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2007 MASON FILM FESTIVAL
For general information about tickets, seating, parking, etc., for performances and events happening at the Center for the Arts, please contact the ticket office directly at 703-993-2787.
GEORGE MASON UNIVERSITY
COLLEGE OF VISUAL AND PERFORMING ARTS PRESENTS
MASON FILM FESTIVAL
Oct. 19-21, 2007
FAIRFAX, Va., Sept. 28, 2007— In celebration of this year’s launch of the Bachelor of Arts in Film and Video Studies program, George Mason University's College of Visual and Performing Arts is pleased to announce the Mason Film Festival, held on Oct. 19-21 at the Johnson Center Cinema on Mason’s Fairfax Campus. The Mason Film Festival brings together Mason students and faculty with the Northern Virginia community to celebrate and bring exposure to the FAVS program, the first film and video studies program at a Virginia public university.
Bonnie B. Matheson, the president of Mason’s Friends of Film Board, believes that “as many people as possible should learn to use film as a method of communication for the 21st century.” She hopes that the festival and the FAVS program will help bring the spotlight on Virginia as a great location for film-making.
The primary focus of the FAVS program is documentary filmmaking and the 2007 festival features numerous documentaries. The program includes "Operation Homecoming," a unique documentary from WETA/PBS that explores the firsthand accounts of American service men and women through their own writings; "War/Dance," by 2007 Sundance best director Sean Fine, that chronicles the journey of three children living in a Ugandan displacement camp as they compete in their country’s national musical and dance festival; and "Plagues and Pleasures on the Salton Sea," a 2003 hilarious and sad tale of an eccentric community living on the shores of the Salton Sea, “America’s worst ecological disaster.” The festival culminates with the 1981 film "The Night The Lights Went Out In Georgia" by Rappahannock County director Ron Maxwell, who helped launch 2006’s inaugural festival. Films created by Mason students and by Fairfax County Public School students are also included in the weekend’s screenings.
“Film and video are becoming the new pencil and paper and as such, they are beginning to permeate every area of academic, cultural, social and artistic life,” said CVPA Dean Bill Reeder.
Maxwell and other regional filmmakers, with the support of Reeder and Mason’s Friends of Film organization, held the inaugural Piedmont Filmmakers Festival in 2006 at Highland Center for the Arts in Warrenton as a way to assemble the diverse group of filmmakers living in this rural area in Virginia. This year’s festival moves to Mason’s Fairfax campus in response to Mason’s commitment to the new FAVS program.
“The purpose of the festival is to engage the professional artists and the community with faculty and students, and this trilogy is the arts at Mason model,” Reeder said. “The festival is like an oasis; as the famous cellist Yo-Yo Ma once said, ‘Good things happen when strangers meet.’”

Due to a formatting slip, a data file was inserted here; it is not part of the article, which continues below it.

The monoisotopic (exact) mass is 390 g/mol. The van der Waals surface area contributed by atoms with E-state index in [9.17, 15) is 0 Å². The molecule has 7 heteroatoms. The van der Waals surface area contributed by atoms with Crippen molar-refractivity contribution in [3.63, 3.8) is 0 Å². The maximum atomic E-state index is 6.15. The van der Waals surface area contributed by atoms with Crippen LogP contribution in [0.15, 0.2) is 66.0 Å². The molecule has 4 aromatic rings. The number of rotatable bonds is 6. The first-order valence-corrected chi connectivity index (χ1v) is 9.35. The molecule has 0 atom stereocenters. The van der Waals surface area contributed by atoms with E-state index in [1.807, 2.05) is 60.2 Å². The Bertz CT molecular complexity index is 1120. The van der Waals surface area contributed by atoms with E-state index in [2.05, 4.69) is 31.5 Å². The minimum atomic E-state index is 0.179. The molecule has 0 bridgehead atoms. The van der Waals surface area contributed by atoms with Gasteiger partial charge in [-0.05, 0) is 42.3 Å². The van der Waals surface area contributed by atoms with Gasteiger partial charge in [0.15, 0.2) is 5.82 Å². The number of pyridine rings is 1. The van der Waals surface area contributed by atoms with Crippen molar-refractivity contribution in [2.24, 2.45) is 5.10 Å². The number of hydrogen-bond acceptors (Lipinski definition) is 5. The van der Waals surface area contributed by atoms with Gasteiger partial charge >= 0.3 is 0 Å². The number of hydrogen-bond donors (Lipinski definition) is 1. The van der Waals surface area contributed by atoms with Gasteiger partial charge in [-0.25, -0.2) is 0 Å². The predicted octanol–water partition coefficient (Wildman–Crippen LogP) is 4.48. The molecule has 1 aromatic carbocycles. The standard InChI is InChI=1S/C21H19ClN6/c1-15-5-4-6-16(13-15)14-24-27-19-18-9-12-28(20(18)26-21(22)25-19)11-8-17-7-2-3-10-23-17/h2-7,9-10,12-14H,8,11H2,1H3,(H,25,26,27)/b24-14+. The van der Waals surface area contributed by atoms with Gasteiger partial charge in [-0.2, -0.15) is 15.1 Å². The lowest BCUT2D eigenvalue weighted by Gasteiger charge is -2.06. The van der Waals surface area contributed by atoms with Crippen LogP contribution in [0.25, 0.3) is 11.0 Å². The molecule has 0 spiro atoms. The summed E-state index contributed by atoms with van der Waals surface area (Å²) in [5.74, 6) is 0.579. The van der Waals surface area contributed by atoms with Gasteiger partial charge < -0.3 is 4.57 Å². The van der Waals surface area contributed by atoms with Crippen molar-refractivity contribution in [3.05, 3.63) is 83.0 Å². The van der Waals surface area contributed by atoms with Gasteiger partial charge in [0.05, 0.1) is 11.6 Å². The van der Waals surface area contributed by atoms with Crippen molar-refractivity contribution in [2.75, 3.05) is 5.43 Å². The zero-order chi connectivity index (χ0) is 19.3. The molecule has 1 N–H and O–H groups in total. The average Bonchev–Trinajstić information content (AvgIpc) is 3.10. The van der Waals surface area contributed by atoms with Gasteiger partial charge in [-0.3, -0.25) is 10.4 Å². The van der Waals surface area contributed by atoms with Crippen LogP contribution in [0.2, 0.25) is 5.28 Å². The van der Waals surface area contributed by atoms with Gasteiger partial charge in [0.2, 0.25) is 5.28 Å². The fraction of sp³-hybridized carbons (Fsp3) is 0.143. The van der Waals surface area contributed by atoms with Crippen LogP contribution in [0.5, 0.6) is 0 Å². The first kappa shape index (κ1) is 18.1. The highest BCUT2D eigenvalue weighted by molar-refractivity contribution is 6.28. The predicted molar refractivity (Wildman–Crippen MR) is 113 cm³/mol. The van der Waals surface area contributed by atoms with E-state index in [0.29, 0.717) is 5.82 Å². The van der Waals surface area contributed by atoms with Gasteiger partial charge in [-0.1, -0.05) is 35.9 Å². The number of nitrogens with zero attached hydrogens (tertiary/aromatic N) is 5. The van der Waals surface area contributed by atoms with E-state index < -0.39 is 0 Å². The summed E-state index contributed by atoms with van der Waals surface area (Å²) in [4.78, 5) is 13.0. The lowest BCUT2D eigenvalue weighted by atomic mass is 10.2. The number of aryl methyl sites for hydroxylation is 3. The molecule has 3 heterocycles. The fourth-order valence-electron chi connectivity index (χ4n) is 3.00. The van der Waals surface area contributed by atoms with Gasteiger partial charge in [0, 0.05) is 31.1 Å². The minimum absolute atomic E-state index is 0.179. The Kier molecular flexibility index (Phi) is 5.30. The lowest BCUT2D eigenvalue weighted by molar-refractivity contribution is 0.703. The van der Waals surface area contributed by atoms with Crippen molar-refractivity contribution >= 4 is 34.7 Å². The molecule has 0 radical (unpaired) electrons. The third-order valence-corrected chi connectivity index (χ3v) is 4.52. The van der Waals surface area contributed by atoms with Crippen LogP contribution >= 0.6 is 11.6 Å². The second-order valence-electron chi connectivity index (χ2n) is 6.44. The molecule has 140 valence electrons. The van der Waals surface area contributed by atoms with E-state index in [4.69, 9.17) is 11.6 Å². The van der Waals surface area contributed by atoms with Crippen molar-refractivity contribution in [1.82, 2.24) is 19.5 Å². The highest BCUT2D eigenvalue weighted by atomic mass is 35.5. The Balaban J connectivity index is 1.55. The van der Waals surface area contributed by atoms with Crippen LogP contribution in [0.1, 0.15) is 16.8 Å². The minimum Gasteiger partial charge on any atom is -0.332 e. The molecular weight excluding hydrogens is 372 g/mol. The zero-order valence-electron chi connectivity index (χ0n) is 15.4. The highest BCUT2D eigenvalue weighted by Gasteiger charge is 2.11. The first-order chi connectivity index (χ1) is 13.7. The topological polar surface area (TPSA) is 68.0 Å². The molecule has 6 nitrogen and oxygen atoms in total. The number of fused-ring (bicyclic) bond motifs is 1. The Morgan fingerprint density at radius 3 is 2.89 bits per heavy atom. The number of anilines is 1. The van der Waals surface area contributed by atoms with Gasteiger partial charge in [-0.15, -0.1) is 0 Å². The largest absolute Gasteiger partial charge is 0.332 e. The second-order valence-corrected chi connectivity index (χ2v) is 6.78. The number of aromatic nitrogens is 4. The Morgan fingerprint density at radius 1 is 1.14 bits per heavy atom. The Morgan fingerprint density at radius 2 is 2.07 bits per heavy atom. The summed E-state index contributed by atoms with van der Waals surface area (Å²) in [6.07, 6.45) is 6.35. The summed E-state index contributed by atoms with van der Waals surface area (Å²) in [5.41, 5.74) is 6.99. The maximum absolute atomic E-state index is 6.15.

Tickets for the Mason Film Festival: Day Passes: $15, $10 for students and seniors; Weekend passes: $30, $20 for students and seniors (buy two days, get one free). The Center for the Arts Box Office will sell day and weekend passes in advance, tickets for individual screenings will be sold at the door. The Johnson Center Cinema is located on the ground floor of the George W. Johnson Center, next to the Jazzman’s Café. Paid parking is located in the deck adjacent to the mainstage Concert Hall and FREE parking is located in university lot K. Visit http://www.gmu.edu/cvpa/favs/ for more information about the FAVS program, and http://www.masonfilm.org, for more information about the 2007 Mason Film Festival.
The College of Visual and Performing Arts exists to create an academic environment in which the arts may be considered both as individual disciplines and as interdisciplinary forms that strengthen each other. Believing that an education in the arts is deepened by regular contact with the work of distinguished visiting artists, the College draws on a variety of professional presenting and producing units where artists from across the country and around the world regularly perform, give master classes, work with students during extended residencies and interact with the community in a variety of other ways. These programs at the Center for the Arts Concert Hall, TheaterSpace, Galleries, Harris Theater and other venues, provide a diverse selection of challenging and entertaining cultural experiences for the University community, as well as Northern Virginia and the greater Washington, D.C. area. The College houses four academic departments: Art and Visual Technology, Dance, Music and Theater.
About George Mason University
George Mason University, located in the heart of Northern Virginia’s technology corridor near Washington, D.C., is an innovative, entrepreneurial institution with national distinction in a range of academic fields. With strong undergraduate and graduate degree programs in engineering, information technology, biotechnology and health care, Mason prepares its students to succeed in the work force and meet the needs of the region and the world. Mason professors conduct groundbreaking research in areas such as cancer, climate change, information technology and the biosciences, and Mason’s Center for the Arts brings world-renowned artists, musicians and actors to its stage. Its School of Law is recognized by U.S. News & World Report as one of the top 35 law schools in the United States.